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Ablynx starts Phase III follow-up aTTP study

13 October 2016  •  Author: Niamh Louise Marriott, Digital Content Producer

Ablynx announced that the first patient with acquired thrombotic thrombocytopenic purpura (aTTP), who completed the Phase III HERCULES study of caplacizumab, has rolled-over into a three-year follow-up study.


Acquired TTP is an acute, ultra-rare, life-threatening blood clotting disorder in which uncontrolled platelet aggregation and microclot formation cause small blood vessel occlusions throughout the body, resulting in thrombotic complications and widespread organ damage.

Despite the current standard-of-care treatment of daily plasma exchange (PEX) and immunosuppression, episodes of aTTP are still associated with a mortality rate of up to 20%, with most deaths occurring within 30 days of diagnosis.

Poor prognosis

Furthermore, patients are at risk of acute thromboembolic complications (e.g. stroke, venous thrombosis and myocardial infarction) and of recurrence of disease. In addition, some patients are refractory to therapy, which is associated with a very poor prognosis for survival of an acute episode of aTTP. Long term, patients are at increased risk of hypertension, major depression, and premature death.

Objectives of the study

The objectives of this study are to evaluate the long-term safety and efficacy of caplacizumab and repeated use of caplacizumab, and to characterise the long term impact of aTTP.

Patients will attend twice yearly visits and undergo a number of clinical, cognitive, and quality of life assessments. Safety laboratory parameters, immunogenicity of repeated treatment with caplacizumab and disease-related markers will be evaluated.


Upon any recurrence of acquired TTP, standard-of-care treatment consisting of daily plasma exchange (PEX) and immunosuppression will be initiated together with open-label caplacizumab. Patients will receive an intravenous bolus injection of caplacizumab at the start of PEX treatment followed by daily subcutaneous injections for the duration of daily PEX and for 30 days thereafter.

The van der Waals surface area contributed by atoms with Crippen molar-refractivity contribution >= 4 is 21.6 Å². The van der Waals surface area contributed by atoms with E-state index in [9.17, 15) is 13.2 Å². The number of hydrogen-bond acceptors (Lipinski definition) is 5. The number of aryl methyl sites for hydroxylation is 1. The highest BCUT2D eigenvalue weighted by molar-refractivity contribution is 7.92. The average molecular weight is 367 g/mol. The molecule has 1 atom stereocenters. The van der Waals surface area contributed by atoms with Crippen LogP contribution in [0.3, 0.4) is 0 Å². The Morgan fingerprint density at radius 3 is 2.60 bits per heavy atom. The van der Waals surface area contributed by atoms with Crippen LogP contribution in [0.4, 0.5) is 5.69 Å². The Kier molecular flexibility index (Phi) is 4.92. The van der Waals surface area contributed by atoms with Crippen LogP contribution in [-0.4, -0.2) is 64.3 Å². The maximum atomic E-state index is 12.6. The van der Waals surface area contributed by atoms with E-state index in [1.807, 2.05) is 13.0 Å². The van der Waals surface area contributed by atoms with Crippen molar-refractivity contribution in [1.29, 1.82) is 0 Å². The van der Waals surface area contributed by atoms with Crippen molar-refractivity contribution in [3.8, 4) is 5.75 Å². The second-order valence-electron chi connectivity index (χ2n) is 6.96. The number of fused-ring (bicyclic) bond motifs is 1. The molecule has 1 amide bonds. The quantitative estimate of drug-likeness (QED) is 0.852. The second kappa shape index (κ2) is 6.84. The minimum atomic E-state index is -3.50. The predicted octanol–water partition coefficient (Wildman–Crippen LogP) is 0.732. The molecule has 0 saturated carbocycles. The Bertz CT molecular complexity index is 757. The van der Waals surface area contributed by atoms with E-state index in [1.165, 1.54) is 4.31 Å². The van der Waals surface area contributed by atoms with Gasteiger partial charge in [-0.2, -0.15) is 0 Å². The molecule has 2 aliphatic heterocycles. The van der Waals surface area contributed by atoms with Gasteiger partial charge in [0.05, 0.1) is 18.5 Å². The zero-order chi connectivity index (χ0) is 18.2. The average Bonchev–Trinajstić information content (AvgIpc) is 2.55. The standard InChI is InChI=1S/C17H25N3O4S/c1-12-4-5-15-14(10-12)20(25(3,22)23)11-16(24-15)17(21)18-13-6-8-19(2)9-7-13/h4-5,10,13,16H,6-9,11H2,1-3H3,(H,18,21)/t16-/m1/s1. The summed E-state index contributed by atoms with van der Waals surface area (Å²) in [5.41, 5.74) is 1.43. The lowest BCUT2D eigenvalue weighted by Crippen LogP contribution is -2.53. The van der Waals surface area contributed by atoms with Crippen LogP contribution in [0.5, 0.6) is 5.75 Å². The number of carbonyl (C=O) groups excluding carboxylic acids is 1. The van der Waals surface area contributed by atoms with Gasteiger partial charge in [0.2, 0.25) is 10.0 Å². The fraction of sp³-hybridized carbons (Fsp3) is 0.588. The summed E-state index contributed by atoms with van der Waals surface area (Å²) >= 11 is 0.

Treatment with caplacizumab may be extended in the case of persistent signs and symptoms of underlying disease (e.g. ADAMTS13 activity profile remains below 10%).

The study duration is anticipated to be approximately three years from the date the last patient rolls over from the HERCULES trial.

CEO of Ablynx, Dr Edwin Moses commented, “We are committed to making caplacizumab available for patients suffering from this severe disease for which there is currently no specifically approved drug available. The safety and efficacy of caplacizumab has been demonstrated in the Phase II study and recruitment in the recently expanded Phase III study is proceeding well ahead of schedule. We are on track to file for conditional approval of caplacizumab in early 2017 in Europe and to communicate Phase III topline results before the end of 2017.”

These Phase II results will serve as the basis for filing for conditional approval of caplacizumab in Europe in early 2017. The confirmatory Phase III HERCULES study is currently ongoing and will support the BLA filing in the United States. Results from this Phase III study are expected by the end of 2017.

Caplacizumab has the potential to be the first therapeutic specifically approved for the treatment of aTTP.

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